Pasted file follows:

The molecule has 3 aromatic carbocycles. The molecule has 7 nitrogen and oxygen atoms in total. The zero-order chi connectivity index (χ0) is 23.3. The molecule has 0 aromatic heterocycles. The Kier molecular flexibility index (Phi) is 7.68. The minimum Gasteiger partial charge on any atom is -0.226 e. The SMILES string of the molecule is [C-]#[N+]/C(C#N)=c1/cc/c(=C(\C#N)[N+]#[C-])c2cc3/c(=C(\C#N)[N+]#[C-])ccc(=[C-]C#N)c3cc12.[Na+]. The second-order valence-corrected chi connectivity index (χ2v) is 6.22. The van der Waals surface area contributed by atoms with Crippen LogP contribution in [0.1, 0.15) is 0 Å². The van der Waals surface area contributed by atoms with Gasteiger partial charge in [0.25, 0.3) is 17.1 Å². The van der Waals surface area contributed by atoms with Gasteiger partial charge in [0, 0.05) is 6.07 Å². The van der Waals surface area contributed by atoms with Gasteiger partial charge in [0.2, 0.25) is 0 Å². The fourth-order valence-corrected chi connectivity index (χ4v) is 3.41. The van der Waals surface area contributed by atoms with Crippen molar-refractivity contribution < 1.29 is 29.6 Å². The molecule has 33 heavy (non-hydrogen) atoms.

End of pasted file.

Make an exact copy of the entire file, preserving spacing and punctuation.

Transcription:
The molecule has 3 aromatic carbocycles. The molecule has 7 nitrogen and oxygen atoms in total. The zero-order chi connectivity index (χ0) is 23.3. The molecule has 0 aromatic heterocycles. The Kier molecular flexibility index (Phi) is 7.68. The minimum Gasteiger partial charge on any atom is -0.226 e. The SMILES string of the molecule is [C-]#[N+]/C(C#N)=c1/cc/c(=C(\C#N)[N+]#[C-])c2cc3/c(=C(\C#N)[N+]#[C-])ccc(=[C-]C#N)c3cc12.[Na+]. The second-order valence-corrected chi connectivity index (χ2v) is 6.22. The van der Waals surface area contributed by atoms with Crippen LogP contribution in [0.1, 0.15) is 0 Å². The van der Waals surface area contributed by atoms with Gasteiger partial charge in [0.25, 0.3) is 17.1 Å². The van der Waals surface area contributed by atoms with Gasteiger partial charge in [0, 0.05) is 6.07 Å². The van der Waals surface area contributed by atoms with Gasteiger partial charge in [0.2, 0.25) is 0 Å². The fourth-order valence-corrected chi connectivity index (χ4v) is 3.41. The van der Waals surface area contributed by atoms with Crippen molar-refractivity contribution < 1.29 is 29.6 Å². The molecule has 33 heavy (non-hydrogen) atoms.